Article Abstract

Endoscopic craniosynostosis repair

Authors: Mark R. Proctor


Introduction: Craniosynostosis is a rare condition that affects approximately one child in every 2,000 live births, and involves pathological fusion of two or more skull bones. Consequences of craniosynostosis include possible limitation of brain growth and cosmetic effects on the appearance of the child. Traditional repairs for these conditions over the past 3-4 decades have involved an open operation with a large skin incision and major manipulations of the skull bones. More recently, minimally invasive endoscopic techniques have been developed to release the skull bones, followed by postoperative treatment with either an external orthosis or internal springs and distractors to achieve the desired correction.
Methods: In this review minimally invasive endoscopic repair will be reviewed. A general overview of the condition and techniques for correction will be discussed, followed by specific application of these surgeries for different craniosynostosis diagnoses. Attention to the subtleties of each specific condition will be highlighted.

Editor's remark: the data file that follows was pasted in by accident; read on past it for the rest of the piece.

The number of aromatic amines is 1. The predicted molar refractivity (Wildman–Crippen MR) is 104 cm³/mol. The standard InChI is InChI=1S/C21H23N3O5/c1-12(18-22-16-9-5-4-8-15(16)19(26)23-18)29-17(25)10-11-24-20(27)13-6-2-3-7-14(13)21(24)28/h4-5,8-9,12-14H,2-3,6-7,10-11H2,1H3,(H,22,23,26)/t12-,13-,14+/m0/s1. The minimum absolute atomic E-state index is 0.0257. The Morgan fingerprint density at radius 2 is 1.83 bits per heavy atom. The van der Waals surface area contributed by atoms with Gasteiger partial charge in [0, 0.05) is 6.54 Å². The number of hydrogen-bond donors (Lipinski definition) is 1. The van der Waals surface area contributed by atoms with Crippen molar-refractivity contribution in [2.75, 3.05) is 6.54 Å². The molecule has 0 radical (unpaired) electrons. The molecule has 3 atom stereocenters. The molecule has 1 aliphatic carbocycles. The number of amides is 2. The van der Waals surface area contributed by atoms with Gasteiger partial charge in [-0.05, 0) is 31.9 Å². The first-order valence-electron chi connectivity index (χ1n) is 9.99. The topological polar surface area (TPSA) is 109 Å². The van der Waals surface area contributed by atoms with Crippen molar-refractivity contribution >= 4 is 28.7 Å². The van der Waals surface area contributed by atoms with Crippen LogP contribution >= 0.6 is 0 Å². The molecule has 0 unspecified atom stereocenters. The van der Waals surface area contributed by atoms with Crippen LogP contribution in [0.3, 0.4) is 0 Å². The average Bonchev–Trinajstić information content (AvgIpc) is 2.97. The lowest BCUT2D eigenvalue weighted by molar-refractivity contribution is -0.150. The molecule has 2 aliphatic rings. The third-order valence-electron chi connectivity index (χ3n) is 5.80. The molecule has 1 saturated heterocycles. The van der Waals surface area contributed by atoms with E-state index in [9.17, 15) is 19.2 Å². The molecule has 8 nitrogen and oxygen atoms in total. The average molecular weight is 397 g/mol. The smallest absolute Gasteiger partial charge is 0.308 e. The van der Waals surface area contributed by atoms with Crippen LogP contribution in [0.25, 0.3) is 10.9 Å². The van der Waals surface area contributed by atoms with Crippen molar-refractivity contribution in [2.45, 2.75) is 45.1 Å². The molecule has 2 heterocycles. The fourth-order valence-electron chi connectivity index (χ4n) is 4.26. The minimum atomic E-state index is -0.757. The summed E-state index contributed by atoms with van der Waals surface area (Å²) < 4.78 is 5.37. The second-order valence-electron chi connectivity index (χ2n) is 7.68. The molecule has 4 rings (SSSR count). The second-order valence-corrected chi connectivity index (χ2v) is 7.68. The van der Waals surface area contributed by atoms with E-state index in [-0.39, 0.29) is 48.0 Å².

Summary: Over the past two decades clinical experience and a large number of publications have substantiated the benefits of minimally invasive endoscopic techniques for the treatment of craniosynostosis. These techniques have clear benefits for selected patients, and should be part of the standard of care for this condition at craniofacial centers.